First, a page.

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Enrolling and Retaining Slum Children in Formal Schools

Enrolling and Retaining Slum Children in Formal Schools

India is yet to achieve the goal of universalisation of elementary education or 100 per cent enrolment and retention of children with schooling facilities in all habitations. Despite the government's attempt to achieve this goal through the Sarva Shiksha Abhiyan, which has a special focus on girl children, students belonging to disadvantaged families still do not attend classes regularly. This paper examines various reasons for poor attendance behaviour of students in formal schools. On the basis of a study in the eastern slums of Kolkata, it finds that retaining the students in a formal school is far more difficult than enrolling them, particularly if the students are from very poor economic backgrounds.

Enrolling and Retaining Slum Children in Formal Schools A Field Survey in Eastern Slums of Kolkata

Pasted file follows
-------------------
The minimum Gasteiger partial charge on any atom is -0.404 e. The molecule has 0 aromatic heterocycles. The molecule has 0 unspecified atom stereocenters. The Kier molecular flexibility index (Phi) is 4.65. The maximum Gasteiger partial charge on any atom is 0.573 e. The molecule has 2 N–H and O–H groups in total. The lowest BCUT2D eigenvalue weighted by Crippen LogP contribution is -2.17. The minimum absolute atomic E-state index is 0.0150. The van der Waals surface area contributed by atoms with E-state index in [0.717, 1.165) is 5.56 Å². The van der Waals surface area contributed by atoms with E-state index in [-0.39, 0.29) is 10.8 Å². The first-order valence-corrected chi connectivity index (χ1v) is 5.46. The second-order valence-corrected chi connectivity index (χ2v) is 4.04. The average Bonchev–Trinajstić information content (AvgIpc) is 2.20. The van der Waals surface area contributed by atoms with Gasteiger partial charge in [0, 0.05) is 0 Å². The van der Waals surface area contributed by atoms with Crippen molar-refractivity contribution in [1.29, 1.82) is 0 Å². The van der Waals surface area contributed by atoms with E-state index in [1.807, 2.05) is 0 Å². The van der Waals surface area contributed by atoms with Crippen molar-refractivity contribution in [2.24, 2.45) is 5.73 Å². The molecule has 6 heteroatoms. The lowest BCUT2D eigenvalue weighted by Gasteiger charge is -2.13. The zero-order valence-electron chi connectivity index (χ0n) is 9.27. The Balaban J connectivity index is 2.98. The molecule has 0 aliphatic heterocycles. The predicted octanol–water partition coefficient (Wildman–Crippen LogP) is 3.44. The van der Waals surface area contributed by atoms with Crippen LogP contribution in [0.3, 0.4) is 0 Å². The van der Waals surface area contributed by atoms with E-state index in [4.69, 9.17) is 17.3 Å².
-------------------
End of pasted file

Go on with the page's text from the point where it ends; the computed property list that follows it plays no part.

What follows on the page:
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Economic and Political WeeklyJune 2, 20072092the total enrolled students as the population, the selection ofthe schools was done according to the reach out of the NGOvolunteers.IPrimary School Students in the Slumsof East KolkataLocalityCensus 2001 was the first census in India that collected dataon slums5 in several Indian towns. According to this census,the size of the slum population in the Kolkata Municipal Cor-poration (KMC) is 14.91 lakhs which is 32.55 per cent of thetotal population. Slums were identified by Census 2001 in asmany as 107 KMC wards. The contiguous region of eastern slumsof the city, the field area for this study, was located in the Ward56 to Ward 66 of KMC. The demographic profile of the selectedslums (as the Census 2001 data indicate) is presented in Table1.The percentage of slum population varied widely among the11 selected wards. In some of the wards, the percentage of slumpopulation was very high (as high as 99.98 per cent in Tangra,Tiljala) whereas in some other wards the percentage was quitelow (as low as 12.85 per cent in Park St, Taltola, ShakespeareSarani). The proportion of slum children to total child populationin the ward had been more than 80 per cent in five among the11 selected wards. However, there existed a wide inter wardvariation in this regard, as well. For example, the percentage hadbeen as high as 100 in Tangra, Tiljala (Ward 57) and as lowas 16.72 in Park St, Taltola (Ward 62).It is widely believed that the percentage of literate people islow in the slums of east Kolkata. But according to Census 2001,in many of the slums the literacy rate is quite high. In the selectedwards the typical scenario was that the literacy rate was morethan 70 per cent. (In eight out of 11 wards, the literacy rate washigher than 70 per cent. The literacy rate had been found to bemore than 60 per cent in three out of 11 wards of the field area.)In fact, as Table 1 indicates, in most of the selected wards, theliteracy rate in non-slum regions had not been much higher thanwhat it was in the slums of the ward.As the experts observe, literacy among the mothers is crucialfor attracting a child to elementary education. More educatedthe mother is, higher is the value for formal education of children.The conventional wisdom is that slum children remain unedu-cated because the mothers in the slum region are illiterate. ButCensus 2001 indicates that the mothers in the slums of Kolkataare not devoid of education. The female literacy in the slum ofWard 58 (the biggest slum in the city) was as high as 56.03 percent at the time of our survey. In Karya, Tiljala (Ward 64) therate was still higher (66.43 per cent). In Ward 60 the femaleliteracy rate had been 67.77 per cent. In fact, with the exceptionof Tangra, Tiljala, the female literacy rate in the slums of theselected wards had been more than 60 per cent.The physical facilities and socio-economic endowment of theslumdwellers are, however, quite adverse to healthy living. Usually,the residents here live in tiny rooms without proper ventilation.They use common toilets which often remain unclean, theyprepare food in unhygienic conditions and they can never affordto offer a child a quiet atmosphere where the child can prepareher lessons. The sewerage here remains unclean. The factoriesproducing rubber and leather products situated in these areas alsopollute the local sewage. As a result, the children suffer fromseveral chronic diseases like stomach disorders, skin problems,common cold, etc. The other reason for high morbidity is chronicmalnutrition. The level of family income is very low, childrentherefore hardly get proper and sufficient food. As a result, theysuffer from malnutrition and consequently they become suscep-tible to diseases. The incidence of absence due to sickness isquite high in the schools in this locality.Migration is another factor that hampers the schooling of thechildren of the poor families of this locality. The parents of thechildren who are engaged in petty jobs in different factories haveno job security. Periodic job loss is a common phenomenon here.As the family fails to get an alternative means of livelihood inthe locality, they move to some other locality, not necessarilynear the school where the child has been enrolled. Moreover,large portions of the population in these slums are immigrantsfrom Bihar who seasonally migrates to Bihar, particularly at thetime of harvesting. The casualty is the schooling of the child.The SchoolsThe schools in which the survey was conducted account for52.53 per cent of the total schools in the eleven wards of eastKolkata. The major service provider of the selected schools isthe KPSC. It covers 68.52 per cent of the total students for whomthe programme of monitoring the school attendance was launched.This is consistent with the distribution of school facilities in theslums of Kolkata. Almost in every slum, there is at least onegovernment-sponsored primary school run by the Primary SchoolTable 1: Demographic Profile of the Slums in Kolkata (Ward 56 to Ward 66)WardWard Name12345678956Beniapukur83.08358518.863714317585.4970.0767.2363.0357Beniapukur Tangra, Tiljala86.29387569.594194371588.5872.2570.5168.4158Tangra, Tiljala99.988660510.3089228922100.0061.8461.9356.0359Beniapukur, Tapsia68.904592211.256036516785.6068.0666.9663.3660Beniapukur23.64100448.90386589423.1373.5471.0167.7761Beniapukur, Park St24.3182959.36311377624.9380.0873.7368.2862Park St, Taltola17.7681368.87431872216.7277.8477.2675.3263Park St, Taltola, Shakespeare Sarani12.8541829.49180739721.9789.0480.9578.1564Beniapukur, Karaya54.21145727.191865104756.1475.5774.5870.7465Karya, Tiljala91.97738109.157031675696.0972.3970.8366.4366Tiljala72.665137711.967968614377.1073.8970.0863.57Note:(1) Percentage of slum population, (2) Slum population, (3) Percentage of slum child population to total slum population, (4) No of children in theward,(5)No of children in the slum, (6) Slum children/ward children, (7) Percentage literate in the ward, (8) Percentage literate in slums, (9) Female literacyrate in the slums.Source:Census of India 2001, Tables 14 and 15. Provisional Population Totals, Series 20, Paper 2 of 2001.